What follows is what I consider the bare minimum of what you need to understand about reactive programming, presented as jest tests. I will stick to things which can be useful in React projects, where binding to a DOM element events directly does not make much sense. This is the full test suite - let's go through each test. We are using Callbag as the underlying implementation. However, all of the above would look mostly the same with RxJS. Don't worry if you don't know Jest. The assertions should be self-explanatory.

Subject, Subscriber and Observe

test("subject emits values to its subscribers", () => {
  const a = subject();

  const subscriber = val => expect(val).toEqual("foo");
  observe(subscriber)(a);
  // Ignore the "1" parameter for now
  a(1, "foo"); 
});

This pretty much captures the whole idea of reactive programming. In the above, we:

  • create a stream a, which in our case is a generic subject;
  • create a subscriber, which acts on the values coming from the stream(in this case, we verify that we received the correct value);
  • we attach the subscriber to the stream using observe;
  • we push "foo" in the stream a;

If the above makes sense to you, congratulations! The rest of the examples just add small blocks on top of that.

Behavior Subject

test("behavior subject emits previously pushed values to new subscribers", done => {
  const a = behaviorSubject("foo");

  a(1, "bar");

  const subscriber = val => {
    expect(val).toEqual("bar");
    done();
  }

  observe(subscriber)(a);
});

Next, we have the behavior subject. Its behavior is very similar to the vanilla subject, with one exception - the behavior subject is stateful. This means that attached subscribers will immediately be called with the last value of the subject. Also, it is constructed with an initial value. In a nutshell, subscribing to such subject means that you will be called immediately.

Behavior subjects are prevalent in the Virtuoso store implementation - that's where it keeps most of its state.

Pipe and Map

test("pipe and map transform the incoming stream values", done => {
  const a = subject();

  const subscription = val => {
    expect(val).toEqual(2);
    done();
  };

  const b = pipe(
    a,
    map(i => i * 2)
  );

  observe(subscription)(b);

  a(1, 1);
});

Passing values around is not much fun. Thanks to pipe and map, we create an output stream (b) which transforms and emits values coming from a.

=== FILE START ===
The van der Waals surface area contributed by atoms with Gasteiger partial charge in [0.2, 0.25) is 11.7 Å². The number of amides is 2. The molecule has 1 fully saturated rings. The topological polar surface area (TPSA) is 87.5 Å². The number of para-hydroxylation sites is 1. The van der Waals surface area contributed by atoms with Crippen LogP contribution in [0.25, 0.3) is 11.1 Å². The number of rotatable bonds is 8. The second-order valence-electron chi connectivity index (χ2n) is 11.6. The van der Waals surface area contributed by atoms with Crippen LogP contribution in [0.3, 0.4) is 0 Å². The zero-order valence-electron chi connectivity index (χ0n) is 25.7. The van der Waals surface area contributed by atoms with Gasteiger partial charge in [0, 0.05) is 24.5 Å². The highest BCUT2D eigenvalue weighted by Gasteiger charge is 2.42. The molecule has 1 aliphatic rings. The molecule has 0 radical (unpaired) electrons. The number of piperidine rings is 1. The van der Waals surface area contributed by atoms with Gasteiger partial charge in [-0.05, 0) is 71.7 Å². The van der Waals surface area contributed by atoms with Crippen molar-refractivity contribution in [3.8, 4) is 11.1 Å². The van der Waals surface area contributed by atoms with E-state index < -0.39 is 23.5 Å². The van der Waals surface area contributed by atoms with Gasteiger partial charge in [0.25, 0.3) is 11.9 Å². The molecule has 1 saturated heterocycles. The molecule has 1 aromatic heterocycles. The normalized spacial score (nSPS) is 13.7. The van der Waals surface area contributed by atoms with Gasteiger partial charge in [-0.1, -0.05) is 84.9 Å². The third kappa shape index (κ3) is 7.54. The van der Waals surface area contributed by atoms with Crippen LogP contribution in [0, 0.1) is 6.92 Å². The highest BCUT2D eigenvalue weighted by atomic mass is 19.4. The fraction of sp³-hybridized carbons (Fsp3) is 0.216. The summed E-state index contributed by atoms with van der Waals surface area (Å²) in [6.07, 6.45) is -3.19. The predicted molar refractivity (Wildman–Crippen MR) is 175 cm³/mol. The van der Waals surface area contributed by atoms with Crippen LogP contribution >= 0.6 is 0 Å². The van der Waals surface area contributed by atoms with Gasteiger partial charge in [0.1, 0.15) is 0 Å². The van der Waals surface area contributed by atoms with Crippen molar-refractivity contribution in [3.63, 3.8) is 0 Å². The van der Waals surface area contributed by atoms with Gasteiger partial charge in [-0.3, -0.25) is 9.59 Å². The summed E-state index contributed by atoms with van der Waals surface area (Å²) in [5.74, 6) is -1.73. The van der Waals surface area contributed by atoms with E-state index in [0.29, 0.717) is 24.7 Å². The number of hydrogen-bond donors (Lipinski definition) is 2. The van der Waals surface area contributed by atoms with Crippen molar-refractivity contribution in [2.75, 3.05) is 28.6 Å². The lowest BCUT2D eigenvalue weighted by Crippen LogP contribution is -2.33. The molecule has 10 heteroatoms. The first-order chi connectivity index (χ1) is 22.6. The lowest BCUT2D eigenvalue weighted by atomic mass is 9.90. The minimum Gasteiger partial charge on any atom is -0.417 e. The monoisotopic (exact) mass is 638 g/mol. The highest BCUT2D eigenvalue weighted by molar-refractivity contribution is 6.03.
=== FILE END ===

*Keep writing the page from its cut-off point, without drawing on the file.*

Combine

test("combine takes values from two streams", done => {
  const a = subject();
  const b = subject();

  const subscription = vals => {
    expect(vals).toEqual([1, 2]);
    done();
  }
  const c = pipe(combine(a, b))

  observe(subscription)(c)

  a(1, 1);
  b(1, 2);
});

test("pipe, combine and map work together", done => {
  const a = subject();
  const b = subject();

  const subscription = val => {
    expect(val).toEqual(3);
    done();
  }
  const c = pipe(
    combine(a, b), 
  map(([aVal, bVal]) => aVal + bVal )
  )

  observe(subscription)(c)

  a(1, 1);
  b(1, 2);
});

combine is what I consider the last essential tool we need. It allows you to build an output stream which transforms incoming values from two or more input streams.

Bonus - scan and sampleCombine

The test suite includes two more tests that show how scan and sampleCombine work. If the examples so far make sense to you, you should have little trouble figuring them out.

Stay tuned for the next post, where we are going to build a simple store from subjects and integrate it with a React component. We will also talk about why the heck would one need to do that when you can use hooks, Redux, etc.

In the meantime, go through The introduction to Reactive Programming you've been missing from André Staltz. You can also fork the sandbox and add more tests for the some of callbag utilities listed in the Callbag Wiki. Share your forks in the comments!